Also known as manic depressive illness, Bipolar Disorder is a mental illness that causes unusual changes in a person’s mood, energy, and activity level. It consists of manic episodes, also called “up” episodes where a person feels extremely elated, irritated, or energized; and depressive, or “down” episodes, where a person tends to feel sad, indifferent, or hopeless. Less severe manic episodes are termed as hypomanic episodes.
Typically diagnosed in the late adolescent or early adulthood years, this disorder is of three types that differ in the magnitude of episode severity. Bipolar 1 disorder is the most severe and requires immediate hospital care. Bipolar 2 disorder is less severe and consists of a pattern of depressive and hypomanic episodes. Cyclothymic disorder consists of periods of hypomanic and depressive symptoms that don’t classify as episodes.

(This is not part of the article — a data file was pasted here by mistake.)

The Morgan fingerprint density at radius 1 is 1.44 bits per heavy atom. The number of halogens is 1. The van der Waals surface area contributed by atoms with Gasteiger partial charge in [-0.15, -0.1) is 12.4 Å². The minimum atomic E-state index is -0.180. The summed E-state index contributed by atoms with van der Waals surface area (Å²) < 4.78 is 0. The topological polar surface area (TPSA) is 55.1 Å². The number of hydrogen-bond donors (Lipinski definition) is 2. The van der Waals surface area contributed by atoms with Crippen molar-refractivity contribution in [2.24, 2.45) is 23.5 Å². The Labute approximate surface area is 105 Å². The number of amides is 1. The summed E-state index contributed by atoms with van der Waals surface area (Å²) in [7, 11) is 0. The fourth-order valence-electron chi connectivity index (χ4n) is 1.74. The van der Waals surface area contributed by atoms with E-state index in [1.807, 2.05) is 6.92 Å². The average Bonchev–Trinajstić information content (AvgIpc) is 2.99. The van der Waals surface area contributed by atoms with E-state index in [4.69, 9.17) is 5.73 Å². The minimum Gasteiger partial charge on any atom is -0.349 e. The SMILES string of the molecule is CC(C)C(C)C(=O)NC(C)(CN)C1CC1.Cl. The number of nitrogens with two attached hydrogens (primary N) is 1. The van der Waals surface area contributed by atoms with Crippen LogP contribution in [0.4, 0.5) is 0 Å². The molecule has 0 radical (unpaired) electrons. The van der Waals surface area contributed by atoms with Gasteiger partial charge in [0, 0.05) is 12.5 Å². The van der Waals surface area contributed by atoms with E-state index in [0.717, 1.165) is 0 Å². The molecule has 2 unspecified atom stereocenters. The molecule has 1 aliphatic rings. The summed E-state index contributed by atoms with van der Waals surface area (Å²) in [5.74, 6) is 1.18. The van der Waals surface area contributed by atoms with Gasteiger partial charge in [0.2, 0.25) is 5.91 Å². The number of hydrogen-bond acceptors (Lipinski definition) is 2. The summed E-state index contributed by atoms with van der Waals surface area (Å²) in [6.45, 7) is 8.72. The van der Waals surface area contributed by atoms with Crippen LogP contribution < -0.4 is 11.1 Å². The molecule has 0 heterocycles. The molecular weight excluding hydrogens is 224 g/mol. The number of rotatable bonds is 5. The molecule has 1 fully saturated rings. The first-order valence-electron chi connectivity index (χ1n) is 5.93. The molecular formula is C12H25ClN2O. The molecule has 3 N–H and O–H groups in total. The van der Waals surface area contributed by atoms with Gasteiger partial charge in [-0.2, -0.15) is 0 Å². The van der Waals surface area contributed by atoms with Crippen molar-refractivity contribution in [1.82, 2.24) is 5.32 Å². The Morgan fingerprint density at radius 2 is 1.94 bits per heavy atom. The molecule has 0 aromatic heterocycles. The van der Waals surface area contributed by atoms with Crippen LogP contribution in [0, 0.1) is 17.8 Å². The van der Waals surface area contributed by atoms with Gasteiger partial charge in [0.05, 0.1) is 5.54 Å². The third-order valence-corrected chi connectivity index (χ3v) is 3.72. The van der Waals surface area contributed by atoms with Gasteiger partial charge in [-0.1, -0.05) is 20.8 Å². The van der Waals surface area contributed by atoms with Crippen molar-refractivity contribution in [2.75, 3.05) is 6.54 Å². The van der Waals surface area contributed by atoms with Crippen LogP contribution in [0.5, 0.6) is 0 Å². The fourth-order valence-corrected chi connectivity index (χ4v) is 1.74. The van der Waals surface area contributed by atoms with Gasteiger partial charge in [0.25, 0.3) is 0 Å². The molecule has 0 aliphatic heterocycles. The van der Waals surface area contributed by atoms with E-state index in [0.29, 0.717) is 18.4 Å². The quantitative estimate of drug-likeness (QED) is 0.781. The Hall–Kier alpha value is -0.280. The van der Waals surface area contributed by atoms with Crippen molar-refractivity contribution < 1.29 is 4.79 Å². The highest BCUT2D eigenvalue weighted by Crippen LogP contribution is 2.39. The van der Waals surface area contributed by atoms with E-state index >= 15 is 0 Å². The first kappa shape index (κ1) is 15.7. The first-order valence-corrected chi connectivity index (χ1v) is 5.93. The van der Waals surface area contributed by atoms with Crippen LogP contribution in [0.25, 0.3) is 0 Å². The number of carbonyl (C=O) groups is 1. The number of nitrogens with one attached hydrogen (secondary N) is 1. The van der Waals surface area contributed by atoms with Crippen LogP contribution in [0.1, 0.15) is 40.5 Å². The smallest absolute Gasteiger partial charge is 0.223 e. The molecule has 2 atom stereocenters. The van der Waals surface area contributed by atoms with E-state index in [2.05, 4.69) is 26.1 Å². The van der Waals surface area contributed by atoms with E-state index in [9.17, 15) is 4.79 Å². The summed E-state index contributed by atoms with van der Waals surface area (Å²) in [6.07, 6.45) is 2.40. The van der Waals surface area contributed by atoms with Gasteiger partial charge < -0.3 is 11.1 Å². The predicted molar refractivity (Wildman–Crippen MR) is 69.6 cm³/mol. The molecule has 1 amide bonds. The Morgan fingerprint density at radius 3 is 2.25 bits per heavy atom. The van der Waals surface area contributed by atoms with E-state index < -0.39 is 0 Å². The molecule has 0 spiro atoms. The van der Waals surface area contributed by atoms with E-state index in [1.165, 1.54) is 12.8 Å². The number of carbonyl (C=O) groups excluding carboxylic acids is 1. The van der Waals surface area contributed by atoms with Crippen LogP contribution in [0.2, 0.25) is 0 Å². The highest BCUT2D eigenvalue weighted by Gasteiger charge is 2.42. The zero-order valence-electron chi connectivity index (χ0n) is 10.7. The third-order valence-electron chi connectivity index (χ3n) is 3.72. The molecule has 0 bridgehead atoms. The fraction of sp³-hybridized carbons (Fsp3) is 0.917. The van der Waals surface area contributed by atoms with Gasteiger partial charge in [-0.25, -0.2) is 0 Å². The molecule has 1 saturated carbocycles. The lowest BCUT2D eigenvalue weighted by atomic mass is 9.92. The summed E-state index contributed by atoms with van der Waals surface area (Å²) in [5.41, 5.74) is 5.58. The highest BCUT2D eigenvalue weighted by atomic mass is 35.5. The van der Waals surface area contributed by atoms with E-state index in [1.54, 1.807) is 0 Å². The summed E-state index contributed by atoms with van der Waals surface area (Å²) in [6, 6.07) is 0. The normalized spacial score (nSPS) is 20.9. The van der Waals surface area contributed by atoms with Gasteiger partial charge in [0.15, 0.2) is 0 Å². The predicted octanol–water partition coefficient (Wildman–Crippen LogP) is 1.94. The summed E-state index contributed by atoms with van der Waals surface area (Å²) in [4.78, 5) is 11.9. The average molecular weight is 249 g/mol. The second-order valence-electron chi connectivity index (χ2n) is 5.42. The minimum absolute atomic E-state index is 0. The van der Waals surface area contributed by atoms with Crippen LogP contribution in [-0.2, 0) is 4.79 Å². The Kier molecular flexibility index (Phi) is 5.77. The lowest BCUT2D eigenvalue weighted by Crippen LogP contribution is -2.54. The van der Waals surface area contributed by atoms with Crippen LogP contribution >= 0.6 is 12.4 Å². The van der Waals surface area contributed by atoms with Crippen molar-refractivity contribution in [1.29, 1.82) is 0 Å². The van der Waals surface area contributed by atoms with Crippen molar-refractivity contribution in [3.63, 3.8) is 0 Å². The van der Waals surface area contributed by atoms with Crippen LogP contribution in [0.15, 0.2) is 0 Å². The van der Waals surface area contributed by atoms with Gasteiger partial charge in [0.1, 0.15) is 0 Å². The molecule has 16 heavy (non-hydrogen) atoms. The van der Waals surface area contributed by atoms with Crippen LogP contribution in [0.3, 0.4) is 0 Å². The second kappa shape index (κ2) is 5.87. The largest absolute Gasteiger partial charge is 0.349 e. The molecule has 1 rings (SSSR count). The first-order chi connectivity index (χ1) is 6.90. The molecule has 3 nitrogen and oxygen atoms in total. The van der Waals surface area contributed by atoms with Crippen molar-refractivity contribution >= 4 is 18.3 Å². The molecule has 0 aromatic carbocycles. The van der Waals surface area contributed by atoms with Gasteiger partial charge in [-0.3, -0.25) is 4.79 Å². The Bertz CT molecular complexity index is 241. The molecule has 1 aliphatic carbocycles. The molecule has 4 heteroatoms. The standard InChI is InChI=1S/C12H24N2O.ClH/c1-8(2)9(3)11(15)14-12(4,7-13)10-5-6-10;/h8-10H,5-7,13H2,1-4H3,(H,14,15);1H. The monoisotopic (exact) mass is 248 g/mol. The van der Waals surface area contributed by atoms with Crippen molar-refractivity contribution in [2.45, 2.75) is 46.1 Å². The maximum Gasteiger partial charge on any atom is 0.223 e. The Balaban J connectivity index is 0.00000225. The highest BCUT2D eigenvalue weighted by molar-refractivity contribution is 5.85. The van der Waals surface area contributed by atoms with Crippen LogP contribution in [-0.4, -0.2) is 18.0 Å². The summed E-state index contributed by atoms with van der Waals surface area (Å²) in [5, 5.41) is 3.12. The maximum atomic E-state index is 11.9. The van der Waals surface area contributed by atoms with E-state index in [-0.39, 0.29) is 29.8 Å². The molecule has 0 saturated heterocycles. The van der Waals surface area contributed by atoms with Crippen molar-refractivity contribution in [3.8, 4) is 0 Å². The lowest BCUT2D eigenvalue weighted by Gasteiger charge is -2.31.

The causes of Bipolar disorder are uncertain. Although it has been observed that there are some physical differences in the brain structure of patients, it is yet to be determined if these differences play a role in triggering the disorder. The main trigger is genetics. The risk factors include having a first-degree relative that has the disorder, although the genes that cause it are still unknown. Periods of high stress and drug/alcohol abuse are also risk factors. Bipolar patients may also suffer from anxiety disorders, eating disorders, ADHD, physical health problems, schizophrenia, among others.
The treatment includes a combination of medication and psychotherapy (talk therapy). Medications include mood stabilizers, atypical antipsychotics, antidepressants, and drugs that target sleep or anxiety. Psychotherapy includes Cognitive-Behavioral Therapy (CBT) and psychoeducation.
However, in spite of treatment, patients may experience bipolar episodes throughout their lives and require continuous and consistent therapy.